Do you remember losing a customer for the first time? Or a time when losing a customer really stung?
I recently conversed with a business owner of a new membership. She had just had her first cancel. It unsettled her.
Even so, she asked for feedback to gather the reason why.
The member was overwhelmed because they were involved in too many things. So, the member decided to cut back on some things they were doing. Which unfortunately included this membership.
She wondered was there something immediate to do with the feedback. As a result of the feedback, should she make changes to the membership to counteract the risk that others who might also be overwhelmed.
I responded that firsts of anything are hard.
Acknowledge your feelings around it. Grieve. But decide how much time and energy to put on this one event.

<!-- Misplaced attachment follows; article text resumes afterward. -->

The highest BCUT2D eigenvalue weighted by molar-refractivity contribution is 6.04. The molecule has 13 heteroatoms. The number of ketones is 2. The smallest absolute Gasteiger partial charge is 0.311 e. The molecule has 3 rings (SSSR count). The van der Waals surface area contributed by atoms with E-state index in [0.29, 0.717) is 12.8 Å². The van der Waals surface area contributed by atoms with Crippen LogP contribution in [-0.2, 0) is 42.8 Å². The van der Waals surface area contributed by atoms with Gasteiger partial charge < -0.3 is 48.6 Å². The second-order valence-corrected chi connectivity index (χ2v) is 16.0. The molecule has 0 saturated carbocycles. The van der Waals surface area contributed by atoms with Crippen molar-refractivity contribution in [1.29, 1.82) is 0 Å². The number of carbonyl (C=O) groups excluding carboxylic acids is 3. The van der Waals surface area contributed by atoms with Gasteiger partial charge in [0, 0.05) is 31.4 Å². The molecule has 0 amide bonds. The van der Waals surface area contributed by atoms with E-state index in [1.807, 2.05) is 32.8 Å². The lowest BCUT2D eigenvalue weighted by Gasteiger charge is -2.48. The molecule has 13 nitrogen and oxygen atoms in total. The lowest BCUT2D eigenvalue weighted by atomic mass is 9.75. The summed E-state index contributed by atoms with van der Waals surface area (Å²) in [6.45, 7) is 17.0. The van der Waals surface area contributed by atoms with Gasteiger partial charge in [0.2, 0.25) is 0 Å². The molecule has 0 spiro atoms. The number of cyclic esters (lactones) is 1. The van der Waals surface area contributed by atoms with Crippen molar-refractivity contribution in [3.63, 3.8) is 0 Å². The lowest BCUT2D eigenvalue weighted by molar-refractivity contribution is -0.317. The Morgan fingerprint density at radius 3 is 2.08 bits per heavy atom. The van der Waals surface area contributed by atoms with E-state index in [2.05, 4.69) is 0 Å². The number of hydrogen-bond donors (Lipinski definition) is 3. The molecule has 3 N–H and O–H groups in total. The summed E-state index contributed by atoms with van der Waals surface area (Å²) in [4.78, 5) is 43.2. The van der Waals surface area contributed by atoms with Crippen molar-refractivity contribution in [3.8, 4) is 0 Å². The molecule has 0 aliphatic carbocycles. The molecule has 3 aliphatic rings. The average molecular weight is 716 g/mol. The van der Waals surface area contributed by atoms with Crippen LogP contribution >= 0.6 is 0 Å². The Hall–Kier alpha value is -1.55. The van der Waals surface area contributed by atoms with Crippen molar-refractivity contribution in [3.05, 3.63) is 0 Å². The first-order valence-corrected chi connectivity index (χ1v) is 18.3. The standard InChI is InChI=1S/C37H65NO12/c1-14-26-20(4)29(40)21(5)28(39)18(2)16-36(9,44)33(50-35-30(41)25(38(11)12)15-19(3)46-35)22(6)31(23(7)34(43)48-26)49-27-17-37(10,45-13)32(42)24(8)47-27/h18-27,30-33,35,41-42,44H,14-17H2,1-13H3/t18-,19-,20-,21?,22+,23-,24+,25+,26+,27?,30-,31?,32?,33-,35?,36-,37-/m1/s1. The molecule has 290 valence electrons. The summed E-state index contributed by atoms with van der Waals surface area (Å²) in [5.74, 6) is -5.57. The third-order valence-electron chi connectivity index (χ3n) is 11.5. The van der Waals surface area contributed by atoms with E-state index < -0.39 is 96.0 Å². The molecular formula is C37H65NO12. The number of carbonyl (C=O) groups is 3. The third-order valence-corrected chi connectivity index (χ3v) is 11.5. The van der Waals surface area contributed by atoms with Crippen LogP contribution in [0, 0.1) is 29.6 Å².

Great that you got feedback. But don’t agonize about it because it might not be anything you did or can correct. The decision to cancel the membership is not in your sphere of control, it’s in theirs.
Focus on those that remain.
Survey current members before jumping to make any changes. The other members might be very satisfied. You might just end up breaking things fixing problem others don’t have.
In fact, set up processes in your membership where you survey people on a periodic basis or at specific milestones.
A regular pipeline of feedback can provide great insight. It can help guide you in making ongoing changes that will foster retention. Repeated patterns will come up.
There will also be those outliers that your intuition says you need to look at too.
It’s just that with a feedback process, it will become regular practice. Negative feedback will not seem like an event that blindsides you. It will be a information you act on.
It will inform your retention strategy and minimize the impact of losing a customer from tie to time.